Debt and Taxes
Debt and Taxes from Schiff Gold
Yesterday was tax day. We’d like to think the money we hand over to the IRS is paying for stuff – things like roads, education and national defense. But an increasing number of tax dollars are simply going to pay interest on the national debt. According to Committee for a Responsible Federal Budget president Maya MacGuineas, the average taxpayer forked over more than $2,000 this year just to cover their share of the interest on the national debt.
In other words, we’re not paying for stuff today. We’re paying for the spending of the past.
In an op-ed published by The Hill, MacGuineas and former Pensylvania Gov. Ed Rendell said interest payments on the debt rank as the fastest growing part of the federal budget. It will be bigger than Medicaid next year and larger than the military budget by 2025.
Even so, borrowing and spending show no signs of slowing. The federal government set an all-time record monthly deficit of $234 billion in February. The net interest payment that month alone was $25 billion. The annual interest expense for the federal government is approaching $500 billion. And it will continue to accelerate as each month’s deficit adds to a national debt already topping $22 trillion.
Despite the ever upward spiraling debt, there seems to be no urgency to address this issue in Washington D.C. The Hill article lists a litany of excuses used to sweep the problem under the rug.
- Tax cuts pay for themselves (they don’t)
- “My priority” is too important to worry about paying for it.
- Don’t worry we can just print more money
- The debt isn’t really important and we can deal with it down the road.
Wrap your head around this. At the current rate, within 50 years, the national debt will be twice as large as the entire US economy. This is using conservative numbers and assumes Congress doesn’t do anything to make the situation worse – probably not a safe assumption.
These spiraling interest payments are one of the reasons the Federal Reserve can’t let interest rates rise. Every uptick in the interest rate increases the government’s interest payment. At the current trajectory, the cost of paying the annual interest on the US debt will equal the annual cost of Social Security within 30 years.
Now, imagine where we’d be if we were actually in a “normal” interest rate environment. If the interest rate on Treasury debt stood at 6.2% – as it did in 2000 – the annual interest payment on the current debt would nearly triple to $1.3 trillion.
This is a debt-spiral.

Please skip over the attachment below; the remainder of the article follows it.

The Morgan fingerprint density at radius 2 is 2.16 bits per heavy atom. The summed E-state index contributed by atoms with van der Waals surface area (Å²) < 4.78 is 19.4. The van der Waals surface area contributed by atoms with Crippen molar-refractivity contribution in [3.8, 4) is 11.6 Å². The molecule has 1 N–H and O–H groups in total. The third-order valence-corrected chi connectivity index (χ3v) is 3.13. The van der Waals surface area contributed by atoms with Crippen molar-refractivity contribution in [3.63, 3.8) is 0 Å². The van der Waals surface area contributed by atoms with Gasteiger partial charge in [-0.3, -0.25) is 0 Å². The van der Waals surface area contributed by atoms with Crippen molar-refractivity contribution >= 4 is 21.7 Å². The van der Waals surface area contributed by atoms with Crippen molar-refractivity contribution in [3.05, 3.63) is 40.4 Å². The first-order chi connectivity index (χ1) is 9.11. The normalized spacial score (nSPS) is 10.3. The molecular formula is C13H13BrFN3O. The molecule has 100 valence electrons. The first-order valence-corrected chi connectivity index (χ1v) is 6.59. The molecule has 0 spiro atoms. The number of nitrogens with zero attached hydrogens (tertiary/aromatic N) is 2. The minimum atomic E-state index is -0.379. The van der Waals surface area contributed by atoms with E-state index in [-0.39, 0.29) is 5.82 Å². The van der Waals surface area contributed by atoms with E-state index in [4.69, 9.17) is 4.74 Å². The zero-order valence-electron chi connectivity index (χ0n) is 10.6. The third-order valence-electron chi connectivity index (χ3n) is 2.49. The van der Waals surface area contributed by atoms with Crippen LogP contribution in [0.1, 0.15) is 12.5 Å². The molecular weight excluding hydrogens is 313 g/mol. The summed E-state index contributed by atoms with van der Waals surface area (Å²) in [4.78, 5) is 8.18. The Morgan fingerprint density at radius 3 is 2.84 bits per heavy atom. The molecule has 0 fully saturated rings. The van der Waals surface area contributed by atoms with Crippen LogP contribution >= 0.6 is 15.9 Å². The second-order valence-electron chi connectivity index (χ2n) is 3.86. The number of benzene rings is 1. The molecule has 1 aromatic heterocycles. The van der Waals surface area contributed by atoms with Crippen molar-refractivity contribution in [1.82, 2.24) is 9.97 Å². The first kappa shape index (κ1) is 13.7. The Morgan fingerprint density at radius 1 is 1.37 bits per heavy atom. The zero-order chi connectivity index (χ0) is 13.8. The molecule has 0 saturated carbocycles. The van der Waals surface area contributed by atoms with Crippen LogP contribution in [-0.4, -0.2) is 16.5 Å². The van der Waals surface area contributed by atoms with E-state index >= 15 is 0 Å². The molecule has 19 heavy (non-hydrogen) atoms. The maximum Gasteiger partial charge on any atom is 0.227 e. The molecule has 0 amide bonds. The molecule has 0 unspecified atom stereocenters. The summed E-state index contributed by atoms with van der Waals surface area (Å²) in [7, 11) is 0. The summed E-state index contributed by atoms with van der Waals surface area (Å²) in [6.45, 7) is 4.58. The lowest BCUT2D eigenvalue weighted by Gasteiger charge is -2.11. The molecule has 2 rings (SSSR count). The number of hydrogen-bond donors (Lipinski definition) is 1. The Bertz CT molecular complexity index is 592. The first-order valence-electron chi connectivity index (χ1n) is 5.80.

John Rubino of DollarCollapse.com made an important observation about the trajectory of interest payments. They were held artificially low through the massive Obama spending spree thanks to the Fed’s low interest rate policy.
The decline in interest expense between 2007 and 2014 – while we were running trillion-dollar deficits – was due to the Fed lowering interest rates to levels not seen since the Great Depression. This seemingly free lunch led many in the political/Keynesian class to conclude that they’d discovered a perpetual motion machine: simply cut interest rates every year and borrowing is essentially free … The recent 25% spike in interest expense in just three years exceeds the percentage increase in government debt because interest rates rose concurrently. So the US is now being hit with a double-whammy of debt that’s both rising and becoming more costly. Now the real trouble begins. As the government’s short-term debt is refinanced at ever-higher interest rates, interest expense will rise even more steeply. Within three years at the current rate of borrowing, US federal debt will be $25 trillion. An average interest rate of 4% – below the historical norm and easily within reach if current trends continue – will produce an annual interest expense of $1 trillion. Interest will be the government’s largest single budget item, raising the deficit and adding to future debt increases. The perpetual motion machine will have shifted into reverse.”
When you get into a debt-spiral, rising interest expense begets higher deficits begets rising interest expense. As Rubino points out, once you’re in the spiral, there really isn’t a way out – only a choice of crises. Push rates down and risk a currency collapse or allow rates to continue rising and burst the bubble economy.